Study identifies DRC, India and South Sudan among countries where women are at highest risk of attack
Sexual violence is on the increase both inside and outside of wartime contexts and women remain the primary victims, warns new research.
In their report, researchers from the Armed Conflict Location and Event Data project (Acled) analysed data gathered from 400 recorded sexual violence events that occurred between January 2018 and June 2019.
They found an overall increase in reported events where the offender directly targeted women and girls; in only 5% of cases were the victims male.
At 140, the total number of reported events nearly doubled in the first three months of 2019 compared with the same period in 2018.
The report’s authors said this was “largely due to an upward trend in violence in the Democratic Republic of the Congo, which consistently registers high levels of reported sexual violence”.
Dr Roudabeh Kishi, director of research at Acled, said: “It is important to remember that sexual violence in or outside of conflict remains a pressing issue for victims, regardless of gender or age.”
Identifying that the primary perpetrators of public, political sexual attacks were regional political militias followed by state forces, Acled compared statistics for 2018 and 2019 in order to identify high-risk regions where women are more vulnerable to attack.
In 2018, the Democratic Republic of the Congo topped the list followed by South Sudan, Burundi, India and Sudan. By 2019, the list had changed, with India rising to second place behind the DRC. South Sudan and Burundi followed, with Mozambique and Zimbabwe in equal fifth position.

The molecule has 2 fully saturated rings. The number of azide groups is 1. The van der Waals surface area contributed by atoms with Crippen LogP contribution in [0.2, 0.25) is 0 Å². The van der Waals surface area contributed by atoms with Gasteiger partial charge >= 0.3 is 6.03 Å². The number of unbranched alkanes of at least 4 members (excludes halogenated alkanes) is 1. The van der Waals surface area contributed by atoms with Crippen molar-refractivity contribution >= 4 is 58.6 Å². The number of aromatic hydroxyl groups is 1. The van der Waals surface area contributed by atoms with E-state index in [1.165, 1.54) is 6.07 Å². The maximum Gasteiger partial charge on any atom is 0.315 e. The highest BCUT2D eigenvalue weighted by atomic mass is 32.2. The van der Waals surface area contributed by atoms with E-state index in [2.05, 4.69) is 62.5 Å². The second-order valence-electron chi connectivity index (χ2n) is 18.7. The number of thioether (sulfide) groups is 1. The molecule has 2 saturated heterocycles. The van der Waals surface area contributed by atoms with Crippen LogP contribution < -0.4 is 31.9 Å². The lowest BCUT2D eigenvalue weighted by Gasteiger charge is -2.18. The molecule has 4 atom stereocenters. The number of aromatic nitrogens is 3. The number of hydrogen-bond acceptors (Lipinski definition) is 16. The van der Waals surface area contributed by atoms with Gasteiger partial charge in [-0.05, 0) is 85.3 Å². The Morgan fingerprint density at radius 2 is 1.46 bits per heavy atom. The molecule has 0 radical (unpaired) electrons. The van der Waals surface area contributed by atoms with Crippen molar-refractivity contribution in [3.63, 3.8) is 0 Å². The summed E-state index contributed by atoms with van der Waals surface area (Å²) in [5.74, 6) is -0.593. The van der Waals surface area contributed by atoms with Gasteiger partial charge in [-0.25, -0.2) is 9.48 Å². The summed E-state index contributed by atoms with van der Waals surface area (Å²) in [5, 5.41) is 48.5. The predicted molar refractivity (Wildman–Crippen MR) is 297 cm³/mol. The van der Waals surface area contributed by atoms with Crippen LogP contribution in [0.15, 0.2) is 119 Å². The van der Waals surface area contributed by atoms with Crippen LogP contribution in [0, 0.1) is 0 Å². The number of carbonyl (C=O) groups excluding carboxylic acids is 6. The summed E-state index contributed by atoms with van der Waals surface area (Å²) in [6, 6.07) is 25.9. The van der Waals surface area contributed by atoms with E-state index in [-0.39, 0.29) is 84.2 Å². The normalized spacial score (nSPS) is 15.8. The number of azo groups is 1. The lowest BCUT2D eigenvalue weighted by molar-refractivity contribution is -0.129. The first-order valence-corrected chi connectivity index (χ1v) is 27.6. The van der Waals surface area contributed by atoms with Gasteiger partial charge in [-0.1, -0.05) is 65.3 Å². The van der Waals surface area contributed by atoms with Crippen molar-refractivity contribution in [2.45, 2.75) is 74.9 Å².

In both years, researchers found that events were often accompanied by lethal attacks, especially during armed conflict.
Breaking down the data into regions, Acled found that the largest proportion of reported events were committed by political militias, anonymous or unidentified armed groups in Africa and south Asia. In the Middle East, south-east Asia, eastern and south-eastern Europe and the Balkans, events were carried out by state forces.
In the same time period, more than 100 government-perpetrated sexual violence events were recorded, which accounted for more than a quarter of all incidents that occurred or were most common in India, the DRC, Myanmar, South Sudan, Burundi, and Sudan.
There are no comprehensive statistics for the number of women and men subjected to sexual violence during conflict, but the figures are believed to be in the thousands.
According to Acled, women are frequently targeted during political violence, which makes up only one-third of all events involving violence targeting women and extends beyond sexual violence, where they say that levels of organised violence are high.
However, even where they identified that organised violence was not the primary objective, women often still face high levels of targeting outside of conventional conflict: for example, attempts by a state to enforce order through repression, or a mob targeting a woman accused of indecency. Such instances have arisen in Burundi and Pakistan, which provide indicative case studies.
“On the heels of commemorating the international day for the elimination of sexual violence in conflict, we need the support of states to hold perpetrators accountable,” said Kishi.
“It is damning to find that some states are among the primary perpetrators of such violence themselves. Impunity plays a troubling role in the continuation of such violence.”